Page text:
New Zealand Classic Car - - Feature -

Ford cre­ated a big im­pres­sion in the US mo­tor in­dus­try in 1954 when it launched a new Y-block over­head­valve V8 en­gine of 238ci (3.9 litres) and 130hp (97kw). At the time, it was the hottest per­form­ing en­gine avail­able in the lower-priced car mar­ket seg­ment. It was some­thing of a rev­e­la­tion af­ter Ford’s per­se­ver­ance since 1932 with its side-valve ‘flat­head’ V8s. The dis­tinc­tive round lines of the 1949–1951 cars had gone. Ford in­tro­duced a to­tally new shape for the 1952–1953 model year, with large glass ar­eas and one-piece curved wind­screens. For 1954, Ford used largely the same con­ser­va­tive body style, but with up­graded trim, and the grille fea­tured the now-fa­mil­iar cen­tral bul­let and round side-lights. Many of the styling fea­tures turned up on nu­mer­ous Ford mod­els world­wide through to the 1970s. There was also a larger ver­sion of Ford’s ‘Mileage Maker’ over­head­valve six-cylin­der en­gine of­fered at 233ci (3.8 litres) and 115hp (86kw). Noted for its good fuel econ­omy, the six was not far be­hind the V8 for per­for­mance and was a pop­u­lar choice. A new ball-joint front sus­pen­sion was also added with this model, along with op­tional power-as­sisted drum brakes, and four­way ad­justable power seats and pow­ered win­dows. The 1954 range of Ford mod­els was com­pre­hen­sive and came in three main choices: Main­line; Cus­tom­line; and the top model, Crest­line, with op­tions of a coupe (Busi­ness or Club ver­sions), four-door sedan, Ranch Wagon two-door, and Coun­try Squire four-door wagon. There were also con­vert­ible mod­els. The new de­sign for the 1954 Crest­line in Sky­liner and Vic­to­ria guises also of­fered the dis­tinc­tive op­tion of a blue-green trans­par­ent Plex­i­glas roof insert above the front seats. Just 13,344 ex­am­ples were sold with this op­tion, as, with it, the in­te­rior be­came too hot, even with its clipon fab­ric shade, al­though the green glow did pro­duce an eerie ef­fect. Cus­tomiz­ing your Ford is noth­ing new; it was pos­si­ble in 1954 to or­der a vast ar­ray of op­tions to put a very per­sonal touch on your Ford. Lux­ury trim items were some­thing that hadn’t been seen on base model cars be­fore. Ford made sure there were plenty of choices, not just with me­chan­i­cal op­tions but also in the other ve­hic­u­lar realms — heaters were op­tions, for in­stance, and how about an op­tional horn but­ton?! There were also 156 pos­si­ble ex­te­rior colour com­bi­na­tions and 23 up­hol­stery pat­terns on of­fer. The model was pop­u­lar in Aus­tralia, too, with as­sem­bly end­ing in 1959 fol­low­ing the in­tro­duc­tion of the new Aus­tralian-as­sem­bled Fair­lane 500, Cus­tom 300, and Ranch Wagon mod­els. Ini­tially, the Aus­tralian mod­els sol­diered on with the flat­head V8 en­gines. Bod­ies were made in Aus­tralia and used im­ported chas­sis and run­ning gear, along with US front sheet metal. It’s es­ti­mated that 18,000 of the 1955–’59 sedans were as­sem­bled in Aus­tralia, and there was also the Aus­tralian-de­vel­oped and -pro­duced Main­line Coupe Util­ity. In the US, the most pop­u­lar of all the body types was the Cus­tom­line two-door sedan, of which 293,375 were made, fol­lowed by the Cus­tom­line four-door sedan, with 262,499 of those pro­duced. At the other ex­treme, just 12,797 of the Crest­line Coun­try Squire four-door wag­ons were made, and 10,665 of the Main­line two-door Busi­ness Coupes (source: the­clas­sic­ford.com). If you are think­ing of restor­ing one of these rugged and re­li­able Fords, parts sup­ply out of the US seems to be good.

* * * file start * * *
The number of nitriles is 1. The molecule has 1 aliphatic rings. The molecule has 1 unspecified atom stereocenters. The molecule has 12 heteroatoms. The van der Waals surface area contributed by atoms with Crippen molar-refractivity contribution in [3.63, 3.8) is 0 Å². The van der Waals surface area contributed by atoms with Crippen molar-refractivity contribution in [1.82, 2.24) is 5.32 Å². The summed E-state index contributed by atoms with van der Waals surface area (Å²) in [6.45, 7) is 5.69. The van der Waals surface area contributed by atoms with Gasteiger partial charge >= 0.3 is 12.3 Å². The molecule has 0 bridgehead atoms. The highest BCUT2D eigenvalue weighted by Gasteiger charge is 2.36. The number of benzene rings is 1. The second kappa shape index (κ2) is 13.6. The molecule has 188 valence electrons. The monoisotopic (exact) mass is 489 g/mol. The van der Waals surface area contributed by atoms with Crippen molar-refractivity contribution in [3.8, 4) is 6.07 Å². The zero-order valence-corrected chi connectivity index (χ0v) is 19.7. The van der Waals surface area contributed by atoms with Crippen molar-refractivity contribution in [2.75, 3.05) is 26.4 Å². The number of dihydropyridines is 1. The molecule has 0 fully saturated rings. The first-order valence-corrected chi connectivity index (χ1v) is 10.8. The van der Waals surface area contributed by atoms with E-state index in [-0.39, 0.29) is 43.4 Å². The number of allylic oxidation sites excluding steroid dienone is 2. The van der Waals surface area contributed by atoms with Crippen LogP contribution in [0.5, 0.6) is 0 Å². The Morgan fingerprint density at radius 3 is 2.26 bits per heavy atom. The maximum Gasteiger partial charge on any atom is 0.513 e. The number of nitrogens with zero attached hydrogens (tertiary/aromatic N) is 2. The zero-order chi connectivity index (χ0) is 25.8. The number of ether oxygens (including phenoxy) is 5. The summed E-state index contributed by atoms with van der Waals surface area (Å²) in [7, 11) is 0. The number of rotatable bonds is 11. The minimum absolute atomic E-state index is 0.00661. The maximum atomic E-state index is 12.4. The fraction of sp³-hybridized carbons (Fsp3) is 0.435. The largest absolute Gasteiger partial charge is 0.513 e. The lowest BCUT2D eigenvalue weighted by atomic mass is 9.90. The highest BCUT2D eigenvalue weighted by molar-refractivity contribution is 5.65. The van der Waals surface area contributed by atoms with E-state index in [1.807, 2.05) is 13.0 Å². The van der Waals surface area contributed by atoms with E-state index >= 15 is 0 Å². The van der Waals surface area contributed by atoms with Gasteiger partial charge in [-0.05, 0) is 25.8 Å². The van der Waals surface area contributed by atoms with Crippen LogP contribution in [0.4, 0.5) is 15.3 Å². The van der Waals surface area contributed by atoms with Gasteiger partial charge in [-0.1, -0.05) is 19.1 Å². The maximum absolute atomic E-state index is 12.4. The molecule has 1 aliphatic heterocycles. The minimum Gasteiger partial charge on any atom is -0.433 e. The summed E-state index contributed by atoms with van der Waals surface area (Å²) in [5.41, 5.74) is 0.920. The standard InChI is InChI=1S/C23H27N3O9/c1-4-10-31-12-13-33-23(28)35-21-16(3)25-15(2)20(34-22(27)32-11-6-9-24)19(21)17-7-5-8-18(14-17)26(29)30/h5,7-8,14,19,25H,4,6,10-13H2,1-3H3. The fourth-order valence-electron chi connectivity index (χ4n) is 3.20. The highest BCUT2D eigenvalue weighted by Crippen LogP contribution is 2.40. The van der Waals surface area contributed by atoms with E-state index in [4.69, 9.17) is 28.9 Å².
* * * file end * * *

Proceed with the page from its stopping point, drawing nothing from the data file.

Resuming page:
Op­po­site page (clock­wise from far left): Con­trast — white­walls: dis­crete badges com­pli­ment Ford’s use of spin­ners; nice lines — Ford’s 1950s de­signs were con­ser­va­tive and func­tional; com­fort — the de­tailed in­te­rior has been bright­ened up con­sid­er­ably...

Right: It’s a project — com­plete, but in need of a lot of work (photo: Wayne Holmes)

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